I have to give Marvel credit for this film because they really took what is arguably the least accessible character (maybe even more than Ant-Man?) and gave him a very accessible movie. Fortunately for the audiences, it’s a film that goes down smoothe and keeps you entertained. Unfortunately, the filmmakers do the absolute bare minimum to try and explain what is happening. In fact, I distinctly remember at least five characters in the film actually say, “What is happening?”
On paper, Doctor Strange is very impressive. With a cast including Benedict Cumberbatch (The Imitation Game), Chiwetel Ejiofor (12 Years a Slave), Rachel McAdams, Tilda Swinton, and Mads Mikkelsen (The Hunt, Casino Royale). That is a very impressive cast for a film about a fairly forgettable Marvel superhero. Unfortunately, I don’t think Cumberbatch works in this role. He is very good actor, but the normal quips and charisma that have become a staple in the Marvel universe, do not suit the actor at all. There are a number of scenes where Dr. Stephen Strange is supposed to be witty or sardonic, but it feels awkard coming from Cumberbatch’s stiff American accent and ends up falling flat. It probably doesn’t help that his arc in the film is the typical “selfish jerk who learns to become selfless” arc that we’ve seen thousands of times. Luckily, he accels in every other aspect required of him and is surrounded by a cast that absolutely nails it. Ejiofor is a tremendous actor and is the one who really grounds you in this universe. Rachel McAdams lends her hand here as Strange’s love interest who, while not given much to do, makes the most out of her character. And even with all of the controversy surrounding Tilda Swinton’s casting as The Ancient One, she kills it in this movie. She’s at once dangerous, wise, comforting, encouraging and skeptical.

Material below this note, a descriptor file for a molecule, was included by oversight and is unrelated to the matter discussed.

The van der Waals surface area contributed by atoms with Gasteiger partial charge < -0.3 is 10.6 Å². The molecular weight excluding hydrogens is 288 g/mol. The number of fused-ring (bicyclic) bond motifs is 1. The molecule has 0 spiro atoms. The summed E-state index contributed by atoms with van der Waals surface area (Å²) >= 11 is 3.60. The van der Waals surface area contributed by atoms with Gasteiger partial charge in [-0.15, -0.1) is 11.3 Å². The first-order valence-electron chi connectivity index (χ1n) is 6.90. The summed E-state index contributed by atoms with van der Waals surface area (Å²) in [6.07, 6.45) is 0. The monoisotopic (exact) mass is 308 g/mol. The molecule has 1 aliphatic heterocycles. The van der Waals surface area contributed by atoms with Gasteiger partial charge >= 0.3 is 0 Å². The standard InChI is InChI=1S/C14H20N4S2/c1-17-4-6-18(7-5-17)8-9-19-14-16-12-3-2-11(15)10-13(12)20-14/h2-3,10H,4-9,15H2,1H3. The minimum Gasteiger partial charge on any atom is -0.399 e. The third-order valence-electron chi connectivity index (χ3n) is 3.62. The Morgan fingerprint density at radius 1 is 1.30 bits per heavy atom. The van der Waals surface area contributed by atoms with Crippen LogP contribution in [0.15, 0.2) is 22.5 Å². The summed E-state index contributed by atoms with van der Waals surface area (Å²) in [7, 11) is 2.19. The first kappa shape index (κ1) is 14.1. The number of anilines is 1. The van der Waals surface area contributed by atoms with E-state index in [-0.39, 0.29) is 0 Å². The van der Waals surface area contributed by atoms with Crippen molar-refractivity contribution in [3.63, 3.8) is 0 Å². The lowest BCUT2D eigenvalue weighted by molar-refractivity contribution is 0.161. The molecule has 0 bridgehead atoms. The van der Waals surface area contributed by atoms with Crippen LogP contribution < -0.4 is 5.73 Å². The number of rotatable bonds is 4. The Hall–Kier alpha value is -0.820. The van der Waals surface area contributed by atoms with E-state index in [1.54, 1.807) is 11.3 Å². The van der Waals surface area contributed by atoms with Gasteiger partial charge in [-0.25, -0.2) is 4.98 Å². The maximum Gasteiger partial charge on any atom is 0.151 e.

Now for the bittersweet. On one hand you have the brilliant Danish actor Mads Mikkelsen playing a Marvel villain. On the other hand, you have the brilliant Danish actor Mads Mikkelsen playing a Marvel villain. Apart from Loki, the MCU hasn’t had the greatest track record of memorable villains in their films. Their motives are always the same and they are usually just a MacGuffin for our heroes to overcome. While many great actors have been cast in these parts – Jeff Bridges, Sam Rockwell, Mickey Rourke, Robert Redford, Guy Pearce, Daniel Bruhl, Tim Roth, Hugo Weaving, Christopher Eccleston, Frank Grillo, Ben Kinglsey, and even James Spader – none of them stand out. Seriously, I had to look up half of that list because I couldn’t remember who was the villain in what movie. Marvel has a huge villain problem and you would think they’d know it by now. Fortunately Mikkelsen is great and gives his character an urgency and terror to not be completely forgettable, just don’t ask me to explain his motivation or plan.
That brings us to the big problem of this movie – what is going on? There is talk of a bigger villain that Mikkelsen is trying to bring into our world, there is some talk about our “astral bodies” (don’t even get me started on that hospital scene), and something about a time travel spell. That’s all I can tell you. The end is actually a nice twist on the usual Marvel-fare we get, but it’s also incredibly anti-climactic. Now what the film really has working for it are it’s visuals and the majority of its “action” sequences. The visuals in this film are astounding and unlike anything I’d really seen before. I truly hate 3D, but I would gladly pay the extra money to see a couple of sequences in that immersive format. This is a superhero film that goes by fast and isn’t going to offend anyone. The plot doesn’t make any real sense and the filmmakers don’t make any true attempt to explain it. This rings around the bottom half of Marvel’s adventures, hovering around Iron Man 2. Stick around after the credits for what is easily the most interesting scene of the film.
Runtime: 1 hour, 55 minutes